Named for its distinctive call, this handsome sparrow looks like a miniature meadowlark, with brown and gray upper parts, a gray face with a yellow band over the eye, and a bright yellow breast with a black V bib. But the bird’s small size and thick gray bill set it apart.
Dickcissels were abundant on the Eastern seaboard when open farmland dotted the landscape. But as forest took over, dickcissels retreated westward to their traditional homes of farm fields, pastures, prairies, and open range.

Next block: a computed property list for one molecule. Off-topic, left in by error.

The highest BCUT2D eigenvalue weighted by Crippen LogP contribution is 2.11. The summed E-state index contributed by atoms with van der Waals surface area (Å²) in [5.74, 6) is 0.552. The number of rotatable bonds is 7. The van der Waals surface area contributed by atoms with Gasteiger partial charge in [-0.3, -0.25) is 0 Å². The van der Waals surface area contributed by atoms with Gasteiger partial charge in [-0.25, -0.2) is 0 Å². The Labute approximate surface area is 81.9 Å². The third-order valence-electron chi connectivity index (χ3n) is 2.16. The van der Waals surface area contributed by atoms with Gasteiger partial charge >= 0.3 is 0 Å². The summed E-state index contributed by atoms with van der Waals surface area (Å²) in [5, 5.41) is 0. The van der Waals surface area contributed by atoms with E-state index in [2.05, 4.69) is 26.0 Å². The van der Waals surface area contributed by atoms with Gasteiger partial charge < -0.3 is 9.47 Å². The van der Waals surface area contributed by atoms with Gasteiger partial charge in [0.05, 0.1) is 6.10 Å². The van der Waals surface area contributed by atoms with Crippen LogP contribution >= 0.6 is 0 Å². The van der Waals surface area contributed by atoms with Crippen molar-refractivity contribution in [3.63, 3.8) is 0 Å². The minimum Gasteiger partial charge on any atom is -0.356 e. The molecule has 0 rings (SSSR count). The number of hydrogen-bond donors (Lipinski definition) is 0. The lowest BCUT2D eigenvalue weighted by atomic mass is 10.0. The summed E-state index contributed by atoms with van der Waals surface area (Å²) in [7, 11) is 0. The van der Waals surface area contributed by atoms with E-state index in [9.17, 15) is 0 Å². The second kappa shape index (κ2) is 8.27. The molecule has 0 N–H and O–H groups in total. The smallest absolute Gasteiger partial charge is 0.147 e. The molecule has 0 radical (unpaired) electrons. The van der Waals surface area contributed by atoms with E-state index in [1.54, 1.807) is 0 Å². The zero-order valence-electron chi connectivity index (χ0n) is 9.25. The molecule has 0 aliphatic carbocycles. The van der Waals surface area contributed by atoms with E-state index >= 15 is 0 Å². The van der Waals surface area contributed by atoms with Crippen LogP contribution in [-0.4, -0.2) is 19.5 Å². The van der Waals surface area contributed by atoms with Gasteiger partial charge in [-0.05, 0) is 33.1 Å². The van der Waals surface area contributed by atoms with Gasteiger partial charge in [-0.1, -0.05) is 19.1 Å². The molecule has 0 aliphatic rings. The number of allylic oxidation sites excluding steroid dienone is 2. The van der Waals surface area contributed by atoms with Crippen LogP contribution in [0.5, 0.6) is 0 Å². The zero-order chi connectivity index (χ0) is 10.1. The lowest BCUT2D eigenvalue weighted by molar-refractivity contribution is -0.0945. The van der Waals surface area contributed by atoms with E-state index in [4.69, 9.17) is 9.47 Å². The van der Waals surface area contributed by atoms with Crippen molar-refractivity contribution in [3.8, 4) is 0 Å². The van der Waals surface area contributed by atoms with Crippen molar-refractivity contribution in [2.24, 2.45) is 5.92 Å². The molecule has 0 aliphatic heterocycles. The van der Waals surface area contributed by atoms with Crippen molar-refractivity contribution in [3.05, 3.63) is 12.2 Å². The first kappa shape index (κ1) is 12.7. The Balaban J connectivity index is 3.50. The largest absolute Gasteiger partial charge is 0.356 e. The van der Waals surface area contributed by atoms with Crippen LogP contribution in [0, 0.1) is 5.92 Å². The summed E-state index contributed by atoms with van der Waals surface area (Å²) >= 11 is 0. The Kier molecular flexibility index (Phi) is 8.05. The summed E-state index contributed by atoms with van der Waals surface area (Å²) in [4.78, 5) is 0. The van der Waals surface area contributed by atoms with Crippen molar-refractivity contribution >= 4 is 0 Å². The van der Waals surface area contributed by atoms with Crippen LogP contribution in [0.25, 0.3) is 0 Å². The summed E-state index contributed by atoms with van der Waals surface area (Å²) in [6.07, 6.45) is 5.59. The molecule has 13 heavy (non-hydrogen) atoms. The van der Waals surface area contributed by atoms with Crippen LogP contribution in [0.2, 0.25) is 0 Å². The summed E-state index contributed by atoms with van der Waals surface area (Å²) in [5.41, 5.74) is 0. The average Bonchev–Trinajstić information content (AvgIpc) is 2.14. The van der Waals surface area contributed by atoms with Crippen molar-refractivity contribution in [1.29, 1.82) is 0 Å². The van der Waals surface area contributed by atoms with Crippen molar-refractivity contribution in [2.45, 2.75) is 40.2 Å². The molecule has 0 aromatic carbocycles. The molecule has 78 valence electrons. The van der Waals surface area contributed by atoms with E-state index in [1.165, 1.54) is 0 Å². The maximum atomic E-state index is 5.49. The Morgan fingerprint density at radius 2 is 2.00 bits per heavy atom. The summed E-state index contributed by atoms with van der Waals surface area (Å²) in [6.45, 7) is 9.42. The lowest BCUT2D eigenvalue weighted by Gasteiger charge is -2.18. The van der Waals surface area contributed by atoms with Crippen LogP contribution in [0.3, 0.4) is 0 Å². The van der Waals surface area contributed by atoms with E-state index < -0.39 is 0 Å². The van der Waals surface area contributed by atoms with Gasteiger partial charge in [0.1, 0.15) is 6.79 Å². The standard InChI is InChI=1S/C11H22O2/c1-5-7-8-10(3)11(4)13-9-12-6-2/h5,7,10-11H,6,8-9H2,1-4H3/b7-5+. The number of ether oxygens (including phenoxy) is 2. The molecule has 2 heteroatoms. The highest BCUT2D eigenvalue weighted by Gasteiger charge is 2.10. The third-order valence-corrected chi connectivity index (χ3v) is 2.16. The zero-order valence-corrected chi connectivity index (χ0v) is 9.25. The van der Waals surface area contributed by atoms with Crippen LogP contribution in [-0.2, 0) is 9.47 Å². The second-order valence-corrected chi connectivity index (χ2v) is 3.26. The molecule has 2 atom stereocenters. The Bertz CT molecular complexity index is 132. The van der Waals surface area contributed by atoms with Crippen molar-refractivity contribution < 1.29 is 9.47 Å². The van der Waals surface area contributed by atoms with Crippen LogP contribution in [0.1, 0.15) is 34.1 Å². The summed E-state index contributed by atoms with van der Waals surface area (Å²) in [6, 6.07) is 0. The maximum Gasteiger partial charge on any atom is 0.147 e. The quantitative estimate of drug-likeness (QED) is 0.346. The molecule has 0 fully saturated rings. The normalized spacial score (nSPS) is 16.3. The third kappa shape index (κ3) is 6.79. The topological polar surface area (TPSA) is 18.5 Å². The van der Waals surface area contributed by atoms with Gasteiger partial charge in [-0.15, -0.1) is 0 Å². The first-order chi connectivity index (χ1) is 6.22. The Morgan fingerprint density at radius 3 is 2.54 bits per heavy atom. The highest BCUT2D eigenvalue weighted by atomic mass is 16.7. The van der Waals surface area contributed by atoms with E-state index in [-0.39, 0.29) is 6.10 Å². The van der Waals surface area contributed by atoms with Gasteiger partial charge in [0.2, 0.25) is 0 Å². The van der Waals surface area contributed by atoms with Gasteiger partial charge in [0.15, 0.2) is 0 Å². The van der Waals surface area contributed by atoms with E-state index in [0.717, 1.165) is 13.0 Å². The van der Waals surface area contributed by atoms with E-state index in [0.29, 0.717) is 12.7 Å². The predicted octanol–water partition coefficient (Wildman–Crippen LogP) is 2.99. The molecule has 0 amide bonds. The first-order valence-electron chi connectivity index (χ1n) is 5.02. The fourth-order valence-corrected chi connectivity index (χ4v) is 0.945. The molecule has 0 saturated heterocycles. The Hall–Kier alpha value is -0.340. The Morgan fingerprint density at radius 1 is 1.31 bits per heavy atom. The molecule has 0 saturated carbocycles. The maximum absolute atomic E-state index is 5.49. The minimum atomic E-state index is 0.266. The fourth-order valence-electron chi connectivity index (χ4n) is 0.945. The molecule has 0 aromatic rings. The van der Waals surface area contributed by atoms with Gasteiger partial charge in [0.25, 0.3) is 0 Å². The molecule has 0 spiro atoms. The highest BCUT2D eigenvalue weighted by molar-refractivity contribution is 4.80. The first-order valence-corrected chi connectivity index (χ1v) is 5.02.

Look for the dickcissel’s handsome chestnut-colored wing patch to identify the bird when it’s flying.
Listen for the dickcissel’s song, a persistent and happy dick-dick-dick-ciss-ciss-cissell. It can be heard from quite a distance.
Know the habitats where dickcissels forage for seeds and insects: hay and alfalfa fields, lightly grazed pastures, wild prairie, unmown roadsides, and idle fields.
Attract dickcissels during migration time using tray feeders stocked with cracked corn, millet, or sunflower seeds.
Did you know that dickcissels gather in migration flocks that number in the thousands? The birds spend their winters in California, Mexico, and northern South America.
(Photo by Ron Austing)